Leading article Australia
3 December 2022
With any luck, Australia should have its first indigenous prime minister within our lifetimes and it will be a conservative one. Only a conservative government with indigenous leadership, and only one with integrity and bravery and true conservative convictions, is capable of implementing policies that will successfully tackle chronic indigenous disadvantage. Or to use the vernacular, to ‘close the gap’. And this will only be possible if the prime minister or deputy prime minister is themselve an aboriginal, such is the putrid nature of identity politics that today’s conservatives must contend with.
The harsh reality is that the greatest blight on indigenous communities in Australia is the paternalistic quasi-communism introduced by Gough Whitlam and his acolyte, the starry-eyed leftist ‘Nugget’ Coombs, back in the 1970s. Under this preposterous fantasy, built on some ‘noble savage’ interpretation of the world that would have made Rousseau raise a sceptical eyebrow, Mr Coombs decreed that Aborigines could successfully inhabit two worlds, the ancient and the modern, and that somehow they would seamlessly blend the two into a successful socio-economic mix. Decades of poverty, alcoholism, domestic violence, child abuse, pornography, crime and misery have been the result of this fool’s hippy dreams and the failure of successive governments to dismantle what amount to communist ghettos across remote parts of northern Australia are a stain upon our nation. Until this indigenous socialism is dismantled, no amount of walking across the Harbour Bridge or smoking ceremonies will make a jot of difference.
The only way forward for these communities is a program encompassing private property ownership and encouraging individual ambition while dismantling the (often corrupt) fiefdoms and weaning the communities off crippling welfare. Jobs, education, dignity and opportunity are the only answers.
But decades of cowardice from all sides of politics have instead entrenched the welfare/victimhood mentality. To dismantle the gargantuan billion-dollar-a-year indigenous behemoth of bureaucratic stagnation and entitlement will require a conservative government with a strong majority and an even stronger stomach.
This week one of the most significant events in our nation’s race-relations history took place, appropriately, outside our federal parliament. Without written notes, speaking straight from the heart, Senator Jacinta Yangapi Nampijinpa Price, the Country Liberal party senator for the Northern Territory, spelled out her opposition to the Labor party’s proposed Indigenous Voice to Parliament.
Senator Price’s speech was insightful, pointing out that indigenous Australians are fed up with virtue-signalling and airy-fairy concepts, of being treated as different, and as somehow unable to be fully in control of their own destiny. It was poignant, pointing out that the Voice is simply ATSIC re-booted. It was tragic, lamenting those many marginalised Australians, indigenous and non-indigenous alike, who fall through the cracks. It was funny, mocking those ‘Gucci aborigines’ in their private airplanes flying in to tell remote communities how to live.
Senator Price clearly has the strength, the wisdom and the integrity to rise to the very top of Australian politics. She is a conservative warrior and is passionate about helping Aboriginal Australia, particularly the women and the children who have suffered so much abuse.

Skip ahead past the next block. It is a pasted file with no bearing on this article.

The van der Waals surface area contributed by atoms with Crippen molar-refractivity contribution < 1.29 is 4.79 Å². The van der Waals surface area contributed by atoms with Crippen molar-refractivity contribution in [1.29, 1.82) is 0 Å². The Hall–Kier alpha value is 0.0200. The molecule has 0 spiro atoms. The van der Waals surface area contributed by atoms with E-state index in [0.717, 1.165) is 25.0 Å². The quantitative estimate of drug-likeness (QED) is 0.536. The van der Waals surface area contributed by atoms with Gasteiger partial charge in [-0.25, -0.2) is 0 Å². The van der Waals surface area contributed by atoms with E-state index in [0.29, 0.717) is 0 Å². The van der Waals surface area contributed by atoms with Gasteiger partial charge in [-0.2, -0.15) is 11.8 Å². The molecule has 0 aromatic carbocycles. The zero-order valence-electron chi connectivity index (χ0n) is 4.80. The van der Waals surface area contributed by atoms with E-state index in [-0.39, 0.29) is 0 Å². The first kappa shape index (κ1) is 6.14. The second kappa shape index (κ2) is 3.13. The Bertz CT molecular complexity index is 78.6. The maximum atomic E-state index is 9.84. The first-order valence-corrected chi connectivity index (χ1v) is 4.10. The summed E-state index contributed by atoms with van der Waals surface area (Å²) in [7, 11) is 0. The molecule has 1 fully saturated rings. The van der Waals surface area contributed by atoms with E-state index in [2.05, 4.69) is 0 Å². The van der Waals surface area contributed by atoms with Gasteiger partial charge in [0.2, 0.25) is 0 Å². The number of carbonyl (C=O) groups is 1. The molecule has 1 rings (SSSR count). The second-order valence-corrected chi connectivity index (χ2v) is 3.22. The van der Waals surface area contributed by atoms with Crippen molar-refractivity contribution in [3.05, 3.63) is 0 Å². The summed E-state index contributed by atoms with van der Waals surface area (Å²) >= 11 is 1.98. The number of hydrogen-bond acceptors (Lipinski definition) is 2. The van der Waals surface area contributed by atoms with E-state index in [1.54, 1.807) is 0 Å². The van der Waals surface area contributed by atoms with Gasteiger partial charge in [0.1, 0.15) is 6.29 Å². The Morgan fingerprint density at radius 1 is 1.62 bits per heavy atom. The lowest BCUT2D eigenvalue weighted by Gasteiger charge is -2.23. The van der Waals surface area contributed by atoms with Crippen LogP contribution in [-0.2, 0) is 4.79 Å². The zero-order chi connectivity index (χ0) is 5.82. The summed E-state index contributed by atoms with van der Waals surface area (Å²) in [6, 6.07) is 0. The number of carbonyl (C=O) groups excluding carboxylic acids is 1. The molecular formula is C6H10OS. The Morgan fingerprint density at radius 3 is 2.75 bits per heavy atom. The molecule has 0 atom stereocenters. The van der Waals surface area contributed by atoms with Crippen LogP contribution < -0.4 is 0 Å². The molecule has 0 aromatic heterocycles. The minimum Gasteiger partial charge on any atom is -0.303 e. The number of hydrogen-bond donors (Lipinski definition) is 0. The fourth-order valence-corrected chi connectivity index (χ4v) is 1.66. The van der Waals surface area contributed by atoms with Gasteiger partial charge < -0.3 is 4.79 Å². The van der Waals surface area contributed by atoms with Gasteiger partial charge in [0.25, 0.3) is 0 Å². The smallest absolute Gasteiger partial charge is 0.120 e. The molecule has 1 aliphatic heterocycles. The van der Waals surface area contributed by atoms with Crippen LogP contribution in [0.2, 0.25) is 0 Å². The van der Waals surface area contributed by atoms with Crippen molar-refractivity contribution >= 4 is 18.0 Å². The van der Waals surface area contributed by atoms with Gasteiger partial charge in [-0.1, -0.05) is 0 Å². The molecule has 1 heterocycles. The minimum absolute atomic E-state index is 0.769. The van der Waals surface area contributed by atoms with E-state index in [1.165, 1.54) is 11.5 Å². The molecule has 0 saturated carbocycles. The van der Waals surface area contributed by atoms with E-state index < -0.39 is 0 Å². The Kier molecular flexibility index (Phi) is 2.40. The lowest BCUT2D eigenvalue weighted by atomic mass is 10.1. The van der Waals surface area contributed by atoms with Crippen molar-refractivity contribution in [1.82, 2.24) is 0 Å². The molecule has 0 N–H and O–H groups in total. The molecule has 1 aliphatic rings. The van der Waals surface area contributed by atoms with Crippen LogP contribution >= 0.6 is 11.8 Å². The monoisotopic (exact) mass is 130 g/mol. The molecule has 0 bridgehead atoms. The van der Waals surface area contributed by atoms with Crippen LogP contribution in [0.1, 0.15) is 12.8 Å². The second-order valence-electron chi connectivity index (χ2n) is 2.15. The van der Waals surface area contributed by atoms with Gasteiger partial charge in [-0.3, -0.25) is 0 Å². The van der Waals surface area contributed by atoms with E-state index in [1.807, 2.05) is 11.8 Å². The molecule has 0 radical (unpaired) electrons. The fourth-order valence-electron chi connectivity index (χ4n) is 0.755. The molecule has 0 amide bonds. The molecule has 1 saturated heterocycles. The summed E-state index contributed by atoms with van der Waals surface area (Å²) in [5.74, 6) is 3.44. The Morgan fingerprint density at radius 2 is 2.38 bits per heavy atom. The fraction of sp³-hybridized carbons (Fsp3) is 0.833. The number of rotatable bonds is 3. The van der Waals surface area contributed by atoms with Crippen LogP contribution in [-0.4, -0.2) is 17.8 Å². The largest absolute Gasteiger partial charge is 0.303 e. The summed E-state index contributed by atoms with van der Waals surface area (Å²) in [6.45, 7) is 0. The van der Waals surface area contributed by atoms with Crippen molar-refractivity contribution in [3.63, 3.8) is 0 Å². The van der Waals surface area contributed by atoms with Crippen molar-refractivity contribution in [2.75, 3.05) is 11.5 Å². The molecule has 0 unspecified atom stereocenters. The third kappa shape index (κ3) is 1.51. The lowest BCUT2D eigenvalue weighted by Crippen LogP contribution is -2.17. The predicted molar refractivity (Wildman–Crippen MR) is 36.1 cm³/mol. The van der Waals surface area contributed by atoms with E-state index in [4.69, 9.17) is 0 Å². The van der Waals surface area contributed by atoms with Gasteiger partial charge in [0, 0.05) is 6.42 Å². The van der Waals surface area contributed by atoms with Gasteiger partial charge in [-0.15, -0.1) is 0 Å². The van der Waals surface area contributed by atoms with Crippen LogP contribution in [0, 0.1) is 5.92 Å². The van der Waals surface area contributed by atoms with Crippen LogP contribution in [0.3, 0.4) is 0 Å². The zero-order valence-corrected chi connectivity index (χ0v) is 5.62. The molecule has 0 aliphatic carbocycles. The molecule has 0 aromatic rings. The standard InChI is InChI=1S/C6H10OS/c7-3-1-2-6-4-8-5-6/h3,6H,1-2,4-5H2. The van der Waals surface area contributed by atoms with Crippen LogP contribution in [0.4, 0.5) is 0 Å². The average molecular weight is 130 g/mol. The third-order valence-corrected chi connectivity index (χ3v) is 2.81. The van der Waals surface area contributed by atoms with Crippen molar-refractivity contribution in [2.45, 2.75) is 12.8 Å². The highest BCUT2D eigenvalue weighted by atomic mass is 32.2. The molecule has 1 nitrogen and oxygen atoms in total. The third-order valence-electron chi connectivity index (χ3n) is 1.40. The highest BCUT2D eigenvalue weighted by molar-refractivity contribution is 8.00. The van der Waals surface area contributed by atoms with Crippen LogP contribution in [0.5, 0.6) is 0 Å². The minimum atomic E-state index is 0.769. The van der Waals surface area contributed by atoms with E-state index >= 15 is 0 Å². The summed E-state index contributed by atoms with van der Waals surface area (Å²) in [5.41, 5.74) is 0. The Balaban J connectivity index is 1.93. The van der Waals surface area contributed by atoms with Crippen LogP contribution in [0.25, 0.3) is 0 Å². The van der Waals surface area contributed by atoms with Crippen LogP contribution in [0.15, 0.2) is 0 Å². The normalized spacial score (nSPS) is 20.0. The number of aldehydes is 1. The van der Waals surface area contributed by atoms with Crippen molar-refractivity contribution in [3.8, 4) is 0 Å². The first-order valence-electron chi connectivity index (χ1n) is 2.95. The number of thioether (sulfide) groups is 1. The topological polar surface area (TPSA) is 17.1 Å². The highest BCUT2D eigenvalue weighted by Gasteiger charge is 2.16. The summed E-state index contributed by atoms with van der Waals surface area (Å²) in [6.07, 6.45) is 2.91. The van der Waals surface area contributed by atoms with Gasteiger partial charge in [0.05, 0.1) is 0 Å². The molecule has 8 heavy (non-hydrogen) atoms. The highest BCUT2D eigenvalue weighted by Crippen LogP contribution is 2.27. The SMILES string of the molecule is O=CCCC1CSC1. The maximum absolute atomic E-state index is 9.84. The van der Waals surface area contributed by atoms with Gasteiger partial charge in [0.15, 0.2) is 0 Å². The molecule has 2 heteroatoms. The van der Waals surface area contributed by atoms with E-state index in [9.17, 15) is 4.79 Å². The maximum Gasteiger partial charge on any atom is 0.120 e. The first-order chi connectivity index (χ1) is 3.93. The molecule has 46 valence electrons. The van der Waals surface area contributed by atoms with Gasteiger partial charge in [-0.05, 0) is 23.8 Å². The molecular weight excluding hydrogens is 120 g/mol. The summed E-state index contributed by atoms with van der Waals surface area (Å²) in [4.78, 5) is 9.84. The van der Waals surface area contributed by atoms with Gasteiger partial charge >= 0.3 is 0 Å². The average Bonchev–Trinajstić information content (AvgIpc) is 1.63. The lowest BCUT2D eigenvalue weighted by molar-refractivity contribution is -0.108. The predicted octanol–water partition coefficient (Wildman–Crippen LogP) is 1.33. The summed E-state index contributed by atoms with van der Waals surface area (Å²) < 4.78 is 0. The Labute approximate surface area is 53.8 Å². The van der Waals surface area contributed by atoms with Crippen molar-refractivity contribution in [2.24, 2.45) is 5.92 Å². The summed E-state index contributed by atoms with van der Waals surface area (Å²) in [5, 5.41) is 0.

Her arguments are clear, concise, considered and come at personal cost – she has already been attacked by Noel Pearson as a ‘redneck’ – but what was so important is that as Senator Price made her comments, the bulk of the Nationals party stood behind her, including leader David Littleproud. This magazine has been highly critical of Mr Littleproud in the past, particularly on his climate change advocacy, but yesterday he deserved a new nickname – from now on he is David Much-to-be-Proud-of.
The Voice, however, would torpedo any chance of a conservative solution to indigenous disadvantage ever being implemented. This is because a left-leaning, undemocratic, unelected, race-based Voice would vehemently oppose the free market ideas that are urgently required in remote communities. Indeed, the very policies that are to blame for creating and perpetuating the current dismal state of indigenous affairs are those that will be permanently entrenched under a constitutionally-enshrined Voice.
The Voice, ironically and tragically, will guarantee that no conservative government will ever be able to introduce the very policies indigenous Australia deserves and desperately needs. Instead, Labor will never have to worry again about arguing a case or implementing crazy leftist policies, all they’ll have to do is lob it over to the Voice and, hey presto!, no parliament, to paraphrase Anthony Albanese, will dare oppose their demands.
Senator Jacinta Nampijinpa Price has the vision that Australia needs. She could even go all the way in our political system. But as she herself appears to recognise, a powerful political and legal body such as the Voice makes it almost certain that any policies she might actually manage to get up through our tough and adversarial parliamentary system to change the future for indigenous Australians would never get past the Voice.
That is the tragedy that those ‘conservatives’ who support a Voice are prepared to inflict upon this nation for the sake of selfish virtue-signalling. In order to empower an elite group of indigenous activists and bureaucrats, they would disempower those indigenous members of parliament – all eleven of them – who are prepared to devote their lives to a better outcome for indigenous Australia achieved through the democratic process.
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